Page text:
Jasmin Patterson: Does legislating morality actually work?

Jasmin Patterson: Does legislating morality actually work?

The Culture
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According to a LifeWay Research study, 71 percent of evangelical Christians believe there is a moral decline in our country because too many laws legislating morality have been struck down. Seeing those results made me cringe a little.

Because it means that there are followers of Christ who believe, at least to some extent, that laws regulating moral behavior are the best way to produce morality in people.

This position is troublesome because it misses the foundational truth of Christianity. Moral works aren’t enough to save us from the penalty for our sins or to restore our relationship with God. Rather, repentance and faith in Christ grants us forgiveness and relationship with God, and produces a godly lifestyle in us as Jesus works in our hearts.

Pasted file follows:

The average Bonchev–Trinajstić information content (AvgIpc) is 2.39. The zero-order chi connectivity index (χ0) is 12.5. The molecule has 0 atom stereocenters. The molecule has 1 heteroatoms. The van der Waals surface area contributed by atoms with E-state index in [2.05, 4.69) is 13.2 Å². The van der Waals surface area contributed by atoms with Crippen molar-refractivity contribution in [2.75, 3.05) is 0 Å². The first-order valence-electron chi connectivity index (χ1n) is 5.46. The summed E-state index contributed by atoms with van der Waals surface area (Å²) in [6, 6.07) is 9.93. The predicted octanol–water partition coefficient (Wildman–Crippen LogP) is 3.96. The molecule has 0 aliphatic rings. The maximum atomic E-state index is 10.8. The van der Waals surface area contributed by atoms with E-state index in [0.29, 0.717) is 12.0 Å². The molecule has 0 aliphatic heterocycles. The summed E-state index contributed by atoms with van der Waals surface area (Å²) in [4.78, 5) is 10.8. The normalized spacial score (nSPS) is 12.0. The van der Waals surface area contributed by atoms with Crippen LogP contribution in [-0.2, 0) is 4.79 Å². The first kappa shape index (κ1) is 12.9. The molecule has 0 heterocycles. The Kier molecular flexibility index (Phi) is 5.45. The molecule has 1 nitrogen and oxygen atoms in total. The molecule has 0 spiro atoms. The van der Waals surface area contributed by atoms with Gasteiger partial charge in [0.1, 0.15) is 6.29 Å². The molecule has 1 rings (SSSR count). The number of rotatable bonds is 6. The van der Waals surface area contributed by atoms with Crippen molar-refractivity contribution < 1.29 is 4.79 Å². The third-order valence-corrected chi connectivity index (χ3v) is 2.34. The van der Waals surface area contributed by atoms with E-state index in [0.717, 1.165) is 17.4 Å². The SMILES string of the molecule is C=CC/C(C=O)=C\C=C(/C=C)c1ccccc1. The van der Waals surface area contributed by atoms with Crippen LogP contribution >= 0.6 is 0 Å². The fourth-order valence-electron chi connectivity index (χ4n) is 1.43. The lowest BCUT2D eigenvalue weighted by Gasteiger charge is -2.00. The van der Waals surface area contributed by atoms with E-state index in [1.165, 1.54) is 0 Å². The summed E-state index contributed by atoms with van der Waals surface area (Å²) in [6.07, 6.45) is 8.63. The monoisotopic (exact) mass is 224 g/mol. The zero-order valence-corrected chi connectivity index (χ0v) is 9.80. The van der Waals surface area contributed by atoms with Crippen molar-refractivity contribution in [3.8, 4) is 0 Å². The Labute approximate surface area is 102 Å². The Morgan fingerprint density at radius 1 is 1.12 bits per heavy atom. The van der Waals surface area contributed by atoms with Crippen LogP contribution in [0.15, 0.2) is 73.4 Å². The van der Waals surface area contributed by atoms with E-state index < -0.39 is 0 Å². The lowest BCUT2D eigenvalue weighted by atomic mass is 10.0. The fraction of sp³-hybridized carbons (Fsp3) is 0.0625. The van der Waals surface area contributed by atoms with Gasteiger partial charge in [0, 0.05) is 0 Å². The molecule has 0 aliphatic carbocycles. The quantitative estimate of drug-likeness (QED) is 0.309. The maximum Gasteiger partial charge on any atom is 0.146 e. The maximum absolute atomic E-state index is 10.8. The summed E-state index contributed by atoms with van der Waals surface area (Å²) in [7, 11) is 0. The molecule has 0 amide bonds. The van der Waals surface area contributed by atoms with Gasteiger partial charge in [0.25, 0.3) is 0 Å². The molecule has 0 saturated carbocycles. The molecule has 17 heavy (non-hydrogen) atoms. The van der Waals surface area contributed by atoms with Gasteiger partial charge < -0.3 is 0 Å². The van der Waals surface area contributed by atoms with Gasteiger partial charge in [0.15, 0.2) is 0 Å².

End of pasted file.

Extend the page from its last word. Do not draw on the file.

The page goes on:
As our nation adjusts to Christianity not having the type of cultural influence that it’s had in years past, many of my fellow Christians have grappled with the concept of morality in society just as I have.

So, can you legislate morality? Does Jesus want morality to be legislated? Is doing so effective?

When I use the term “legislating morality,” I’m referring these kinds of questions: To what extent are biblical morals supposed to influence broader society and how? Is it the job of the Christians to work in society toward this end? If we made more laws to influence people (even not-yet-Christian people) toward biblical morality, would our society in fact become more moral?

Here’s why “legislating morality” isn’t effective and why the way of Jesus is better.

This article continues at [Relevant Magazine] The Biblical Case Against ‘Legislating Morality’

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